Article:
1

votes

Fermenting Vegetables... YAY OR NAY?

Answered on August 19, 2014
Created May 26, 2012 at 12:57 AM

Can someone please explain to me what the deal is with fermented veggies? Everyone tells me I need to be doing this, and if I need to i will... But Why??

The best explanation I've gotten is "it's good for your gut bacteria, but go easy when you start, like maybe a teaspoon a day".

If anyone has more knowledge I'd love it if you would share.

61f9349ad28e3c42d1cec58ba4825a7d

(10480)

on January 09, 2013
at 02:52 AM

Um, I don't know about sources, but I do it regularly. Except for cabbage for sauerkraut, which doesn't need a brine. I just salt it well, let it rest for fifteen minutes, and then moosh it in the jars. It excretes enough moisture that added water isn't necessary or, in my n=1, beneficial.

61f9349ad28e3c42d1cec58ba4825a7d

(10480)

on January 09, 2013
at 02:52 AM

Um, I don't know about sources, but I do it regularly. Except for cabbage for sauerkraut, which doesn't need a brine. I just salt it in layers, so that it is well distributed, let it rest for fifteen minutes, and then moosh it in the jars. It excretes enough moisture that added water isn't necessary or, in my n=1, beneficial,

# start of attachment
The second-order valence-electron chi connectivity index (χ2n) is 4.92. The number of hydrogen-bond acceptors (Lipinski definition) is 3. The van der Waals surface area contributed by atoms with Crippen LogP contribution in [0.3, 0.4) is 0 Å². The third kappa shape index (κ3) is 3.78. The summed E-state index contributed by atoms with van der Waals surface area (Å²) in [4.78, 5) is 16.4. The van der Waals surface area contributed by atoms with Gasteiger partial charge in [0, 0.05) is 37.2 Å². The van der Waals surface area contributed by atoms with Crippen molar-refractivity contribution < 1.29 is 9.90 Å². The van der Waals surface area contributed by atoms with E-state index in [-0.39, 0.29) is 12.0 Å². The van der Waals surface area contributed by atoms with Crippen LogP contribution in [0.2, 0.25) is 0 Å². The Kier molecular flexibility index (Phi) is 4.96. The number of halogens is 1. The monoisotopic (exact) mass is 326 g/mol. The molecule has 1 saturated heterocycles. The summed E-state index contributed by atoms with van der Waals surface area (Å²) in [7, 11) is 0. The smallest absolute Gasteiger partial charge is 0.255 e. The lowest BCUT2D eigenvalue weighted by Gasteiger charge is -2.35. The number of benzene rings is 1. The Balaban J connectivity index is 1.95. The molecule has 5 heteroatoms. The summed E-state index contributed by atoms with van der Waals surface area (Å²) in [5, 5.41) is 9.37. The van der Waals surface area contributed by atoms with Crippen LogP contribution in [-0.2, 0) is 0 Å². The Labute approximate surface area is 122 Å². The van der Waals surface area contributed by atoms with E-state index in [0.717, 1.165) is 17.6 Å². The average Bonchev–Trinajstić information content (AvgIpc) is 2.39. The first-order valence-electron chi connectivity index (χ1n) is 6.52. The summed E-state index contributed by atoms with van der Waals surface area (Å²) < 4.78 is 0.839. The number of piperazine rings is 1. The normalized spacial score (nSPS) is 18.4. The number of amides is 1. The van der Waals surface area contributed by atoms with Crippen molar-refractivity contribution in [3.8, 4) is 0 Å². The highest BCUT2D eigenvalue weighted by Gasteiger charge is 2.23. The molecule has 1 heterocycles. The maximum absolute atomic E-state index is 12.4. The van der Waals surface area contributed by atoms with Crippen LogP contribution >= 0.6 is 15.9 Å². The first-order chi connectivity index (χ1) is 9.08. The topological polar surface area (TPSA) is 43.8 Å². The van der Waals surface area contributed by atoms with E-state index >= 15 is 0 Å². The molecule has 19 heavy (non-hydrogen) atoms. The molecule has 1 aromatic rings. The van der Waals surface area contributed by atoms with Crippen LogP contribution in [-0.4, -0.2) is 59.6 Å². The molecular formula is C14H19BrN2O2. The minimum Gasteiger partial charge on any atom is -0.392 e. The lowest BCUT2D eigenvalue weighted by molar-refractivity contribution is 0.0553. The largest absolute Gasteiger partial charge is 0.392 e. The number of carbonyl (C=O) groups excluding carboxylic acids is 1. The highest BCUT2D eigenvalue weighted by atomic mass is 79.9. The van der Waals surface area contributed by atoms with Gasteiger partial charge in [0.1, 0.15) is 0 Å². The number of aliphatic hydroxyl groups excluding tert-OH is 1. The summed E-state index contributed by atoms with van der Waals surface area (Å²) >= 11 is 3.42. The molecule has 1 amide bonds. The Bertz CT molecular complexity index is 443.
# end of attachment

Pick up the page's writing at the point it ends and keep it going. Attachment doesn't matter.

61f9349ad28e3c42d1cec58ba4825a7d

(10480)

on January 09, 2013
at 02:51 AM

Um, I don't know about sources, but I do it regularly. Except for cabbage for sauerkraut, which doesn't need a brine. I just salt it well, let it rest for fifteen minutes, and then moosh it in the jars. It excretes enough moisture that added water isn't necessary or, in my n=1, beneficial.

61f9349ad28e3c42d1cec58ba4825a7d

(10480)

on January 09, 2013
at 02:50 AM

Honey has antibiotic properties. It would not be a good idea to put it in a ferment! It would change the bacterial profile.

61f9349ad28e3c42d1cec58ba4825a7d

(10480)

on January 09, 2013
at 02:49 AM

Agree. This is a truly dreadful answer.

61f9349ad28e3c42d1cec58ba4825a7d

(10480)

on January 09, 2013
at 02:48 AM

Did you come here looking for a specific answer?

2fd93e91bb14e641a2bac9c6033e84e2

(1614)

on January 09, 2013
at 02:01 AM

Read "The Art of Fermentation" by Sandor Katz if you want to give fermented foods a real shot.

2fd93e91bb14e641a2bac9c6033e84e2

(1614)

on January 09, 2013
at 02:00 AM

What's the difference between brining and lacto-fermenting? From what I understand, salt brines are part of lacto-fermenting. Any sources?

2fd93e91bb14e641a2bac9c6033e84e2

(1614)

on January 09, 2013
at 01:56 AM

using salt to create a brine is still lacto-fermenting.

2fd93e91bb14e641a2bac9c6033e84e2

(1614)

on January 09, 2013
at 01:55 AM